The Ghost Wolves of Galveston Island – The New York Times

“From a distance, the canids of Galveston Island, Texas, look almost like coyotes, prowling around the beach at night, eyes gleaming in the dark.

But look closer and oddities appear. The animals’ bodies seem slightly out of proportion, with overly long legs, unusually broad heads and sharply pointed snouts. And then there is their fur, distinctly reddish in hue, with white patches on their muzzles.

The Galveston Island canids are not conventional coyotes — at least, not entirely. They carry a ghostly genetic legacy: DNA from red wolves, which were declared extinct in the wild in 1980.

For years, these genes have been hiding in plain sight, tucked away in the seemingly unremarkable animals that scavenged for food behind housing developments and roamed the grounds of the local airport.”

Vaquitas Could Soon Be Extinct. Mexico Will Largely Determine Their Fate. – The New York Times

Catrin Einhorn and 

Ms. Einhorn is the Times’s biodiversity reporter. Mr. Ramos, a freelance photojournalist, reported from San Felipe, Mexico.

“As scientists planned an expedition in Mexico this fall to count one of the world’s most endangered animals, a shy porpoise called a vaquita, they dreaded the possibility that there would be none left to find. The last survey, in 2019, estimated that only about 10 remained.

At the same time, fishermen in the area were preparing to set out with the illegal nets that scientists say are driving the porpoises to extinction: walls of mesh that hang upright below the surface, up to 20 feet deep and stretching the length of several football fields.

Called gill nets, they trap shrimp and fish. They also entangle vaquitas, drowning the mammals. Researchers say the nets are the only known cause for the species’ catastrophic decline, but getting rid of them has turned out to be a challenge.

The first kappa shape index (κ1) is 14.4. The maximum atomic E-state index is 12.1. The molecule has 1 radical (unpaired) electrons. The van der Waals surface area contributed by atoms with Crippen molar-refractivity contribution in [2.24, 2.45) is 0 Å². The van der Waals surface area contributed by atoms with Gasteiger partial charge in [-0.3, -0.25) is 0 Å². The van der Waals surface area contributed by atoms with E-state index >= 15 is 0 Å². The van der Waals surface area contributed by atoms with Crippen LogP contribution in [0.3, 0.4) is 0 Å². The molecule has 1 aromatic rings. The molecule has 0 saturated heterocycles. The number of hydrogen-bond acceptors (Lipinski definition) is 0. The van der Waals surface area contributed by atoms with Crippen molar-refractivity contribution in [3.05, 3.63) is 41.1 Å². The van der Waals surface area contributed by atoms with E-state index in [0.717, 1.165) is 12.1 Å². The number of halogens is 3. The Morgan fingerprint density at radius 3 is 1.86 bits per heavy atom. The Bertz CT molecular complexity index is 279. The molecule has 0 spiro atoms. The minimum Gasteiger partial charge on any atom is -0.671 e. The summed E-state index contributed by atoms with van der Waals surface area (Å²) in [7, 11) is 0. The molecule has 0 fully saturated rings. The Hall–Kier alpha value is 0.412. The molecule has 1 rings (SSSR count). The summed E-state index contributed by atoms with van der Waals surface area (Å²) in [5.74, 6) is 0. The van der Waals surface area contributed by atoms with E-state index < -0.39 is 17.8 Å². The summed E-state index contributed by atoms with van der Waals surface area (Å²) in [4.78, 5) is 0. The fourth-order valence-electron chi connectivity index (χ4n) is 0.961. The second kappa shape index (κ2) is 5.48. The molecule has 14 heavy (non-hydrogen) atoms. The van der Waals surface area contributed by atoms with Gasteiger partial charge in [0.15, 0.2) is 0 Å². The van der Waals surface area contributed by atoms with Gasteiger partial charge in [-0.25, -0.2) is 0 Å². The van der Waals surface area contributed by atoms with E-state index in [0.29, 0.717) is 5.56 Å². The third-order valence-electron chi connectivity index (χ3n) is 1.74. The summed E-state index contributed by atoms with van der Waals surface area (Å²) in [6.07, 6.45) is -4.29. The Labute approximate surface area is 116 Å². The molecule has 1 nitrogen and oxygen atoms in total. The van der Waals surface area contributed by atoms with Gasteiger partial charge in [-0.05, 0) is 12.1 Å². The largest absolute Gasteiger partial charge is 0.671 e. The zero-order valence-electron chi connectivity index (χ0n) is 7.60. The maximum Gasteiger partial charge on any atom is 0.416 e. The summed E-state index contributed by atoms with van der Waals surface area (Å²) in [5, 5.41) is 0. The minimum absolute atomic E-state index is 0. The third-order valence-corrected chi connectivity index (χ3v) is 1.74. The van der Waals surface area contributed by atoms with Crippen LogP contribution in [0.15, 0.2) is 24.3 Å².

Amid a global biodiversity crisis, with an estimated million species threatened with extinction, the story of the vaquita shows how even obvious solutions — in this case, putting a stop to illegal fishing — require political will, enforcement and deep engagement with local communities to meet the needs of both people and animals.”

David Lindsay Jr.
Hamden, CT | NYT comment:
Thank you Catrin Einhorn and the NYT, even though you have disturbed my “wa,” or peacefully harmony. I was not aware of this tragedy, about losing the magnificent vaquitas, and I would like the United States to step up and do what ever it takes, to protect them. I’m not sure what is the best way to convince the Mexican government to protect this dying species, but a ban in the US of all Mexican sea food would probably get their immediate attention. I hope to read more, soon, about what pressures could realistically be brought to bear in this situation, which is so immediately dire.
Perhaps the Mexican and US government will have to start paying these same illegal fishermen, stipends or salaries, to protect the rare porpoises that they are driving quickly to extinction.
David blogs at InconvenientNews.Net.

Protected Too Late: U.S. Officials Report More Than 20 Extinctions – The New York Times

Video

Cinemagraph
Ivory-billed woodpeckers filmed in in Louisiana in 1935, when the birds were already rare. Despite pleas from conservationists and wildlife officials, the area was later logged by the Chicago Mill and Lumber Company.CreditCredit…Arthur A. Allen/Macaulay Library at the Cornell Lab of Ornitholog